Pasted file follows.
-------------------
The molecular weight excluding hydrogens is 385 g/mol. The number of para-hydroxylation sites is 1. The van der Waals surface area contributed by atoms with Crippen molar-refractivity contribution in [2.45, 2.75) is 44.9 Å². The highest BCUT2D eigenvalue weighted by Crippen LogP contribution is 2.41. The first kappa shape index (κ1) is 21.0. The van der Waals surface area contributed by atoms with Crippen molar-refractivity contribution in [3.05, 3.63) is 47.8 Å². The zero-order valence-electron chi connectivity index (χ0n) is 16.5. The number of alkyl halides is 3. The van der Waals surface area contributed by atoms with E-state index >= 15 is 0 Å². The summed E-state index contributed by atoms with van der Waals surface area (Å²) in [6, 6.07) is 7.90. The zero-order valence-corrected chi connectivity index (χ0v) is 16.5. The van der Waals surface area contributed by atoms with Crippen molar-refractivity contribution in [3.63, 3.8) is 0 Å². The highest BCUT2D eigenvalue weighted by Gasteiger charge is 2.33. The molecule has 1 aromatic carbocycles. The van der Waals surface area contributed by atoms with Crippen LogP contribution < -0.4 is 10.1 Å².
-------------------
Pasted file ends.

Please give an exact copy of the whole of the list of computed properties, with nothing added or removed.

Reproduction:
The molecular weight excluding hydrogens is 385 g/mol. The number of para-hydroxylation sites is 1. The van der Waals surface area contributed by atoms with Crippen molar-refractivity contribution in [2.45, 2.75) is 44.9 Å². The highest BCUT2D eigenvalue weighted by Crippen LogP contribution is 2.41. The first kappa shape index (κ1) is 21.0. The van der Waals surface area contributed by atoms with Crippen molar-refractivity contribution in [3.05, 3.63) is 47.8 Å². The zero-order valence-electron chi connectivity index (χ0n) is 16.5. The number of alkyl halides is 3. The van der Waals surface area contributed by atoms with E-state index >= 15 is 0 Å². The summed E-state index contributed by atoms with van der Waals surface area (Å²) in [6, 6.07) is 7.90. The zero-order valence-corrected chi connectivity index (χ0v) is 16.5. The van der Waals surface area contributed by atoms with Crippen molar-refractivity contribution in [3.63, 3.8) is 0 Å². The highest BCUT2D eigenvalue weighted by Gasteiger charge is 2.33. The molecule has 1 aromatic carbocycles. The van der Waals surface area contributed by atoms with Crippen LogP contribution < -0.4 is 10.1 Å².